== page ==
It is just as lovely as it sounds.  OMGawd, the commercials are enough to make me want to throw up (brilliant business plan, Nauzene!)  Have you seen them?  It’s a repetitive, high-speed montage of people eating, drinking, eating more, and then dosing.  All the while, a woman’s voice says over and over AD NAUSEUM, “Dinner. Drinks. Dessert. Nauzene!!”  Please don’t reach for Nauzene, or TUMS, for that matter, after a rough night of indulgence.  They both contain petroleum food coloring, among other nasties.  Try papaya extract instead, which can be found in most grocery vitamin aisles.

Honorable Mentions

I sort of hesitantly give these next few partial credit, as their efforts have been both good and notoriously so-so.

China.  Yeah, I said it.  The very country that probably produces much of the synthetic food coloring we use (and all of the Crappy Meal toys), announced that they will ban seventeen artificial food colorings.  I had to pick my jaw up off the floor for that one.  I mean, for chrissakes, come ON, FDA!!  Man up!  If this really happens, it bumps us down to the lower end of the Loser List, America.  And I don’t like it, not one single bit.  But I’ll add a jealous “yay” for the Chinese in the spirit of progress…

General Mills/Betty Crocker fruit snacks.  This is the company that gave us dye-saturated “Fruit” Roll Ups and Gushers Mood Morphers (oh, the irony!).  I recently found their Simply line of dye-free fruit rolls and fruit twists at Target.  Seems they are trying to offer up some slightly more natural treats in response to the change in the market towards healthier preferences.

Pepsi and Coke have announced that they’re tweaking their formulas to lower caramel coloring.  Oh but it’s not nearly as sweet as it sounds.  They’re just trying to avoid a requirement to display a cancer warning on their products, under California law.  Their reps contend that caramel coloring (or “ammonia caramel” as it must be labeled in other countries) is harmless at the levels they previously used, and they refuse to completely remove it.  I was on the fence about an honorable mention for them, as they really are being kinda losers about it, but any improvement is worth some attention.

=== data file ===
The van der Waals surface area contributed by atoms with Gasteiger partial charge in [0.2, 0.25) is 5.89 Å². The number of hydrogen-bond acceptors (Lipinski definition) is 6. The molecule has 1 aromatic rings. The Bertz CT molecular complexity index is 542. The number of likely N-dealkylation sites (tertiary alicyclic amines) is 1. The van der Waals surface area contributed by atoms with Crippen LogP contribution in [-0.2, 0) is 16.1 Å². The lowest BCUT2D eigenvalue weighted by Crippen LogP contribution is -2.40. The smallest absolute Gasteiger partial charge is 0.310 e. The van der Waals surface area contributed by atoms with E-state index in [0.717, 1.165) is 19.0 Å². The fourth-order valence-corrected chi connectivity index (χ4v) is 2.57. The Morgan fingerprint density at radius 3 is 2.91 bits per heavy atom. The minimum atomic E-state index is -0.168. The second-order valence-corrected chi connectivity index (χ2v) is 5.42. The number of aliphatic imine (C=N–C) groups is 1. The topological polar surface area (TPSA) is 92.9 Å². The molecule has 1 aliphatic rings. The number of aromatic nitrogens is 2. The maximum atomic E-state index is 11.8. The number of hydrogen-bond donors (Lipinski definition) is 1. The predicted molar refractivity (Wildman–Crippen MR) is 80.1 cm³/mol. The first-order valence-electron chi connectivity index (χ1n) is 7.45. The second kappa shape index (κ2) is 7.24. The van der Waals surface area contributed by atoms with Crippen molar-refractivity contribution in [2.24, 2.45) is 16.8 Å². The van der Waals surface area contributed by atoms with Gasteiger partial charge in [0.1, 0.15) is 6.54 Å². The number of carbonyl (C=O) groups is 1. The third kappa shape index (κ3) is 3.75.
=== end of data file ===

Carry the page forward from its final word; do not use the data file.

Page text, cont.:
I’m much more keen to give a little credit to the likes of the American Academy of Pediatrics, which finally agreed a few years back that synthetic food coloring could have negative affects on children’s health and behavior.  Their attitude was much more consumer-friendly when they admitted “we might have been wrong”.  For more detailed information and quotes, see this report.

Pepsi and Coke – your cola wars have only just begun.

I’m excited about people taking it upon themselves to change the way food is made in our country.  The lesson I’ve learned is that we can’t wait for the FDA to make a move.  If you want your voice to be heard, apply some economic pressure – stop buying additive-laden “food”.  Try e-mailing, tweeting and facebooking manufacturers asking them when they’ll ditch the junk.  And keep checking back here for more of the baddies and goodies in my Winners And Losers list every month!

I want to know from you…What are your observations in the past few weeks?  Share your “list” of food coloring winners and losers here in a comment!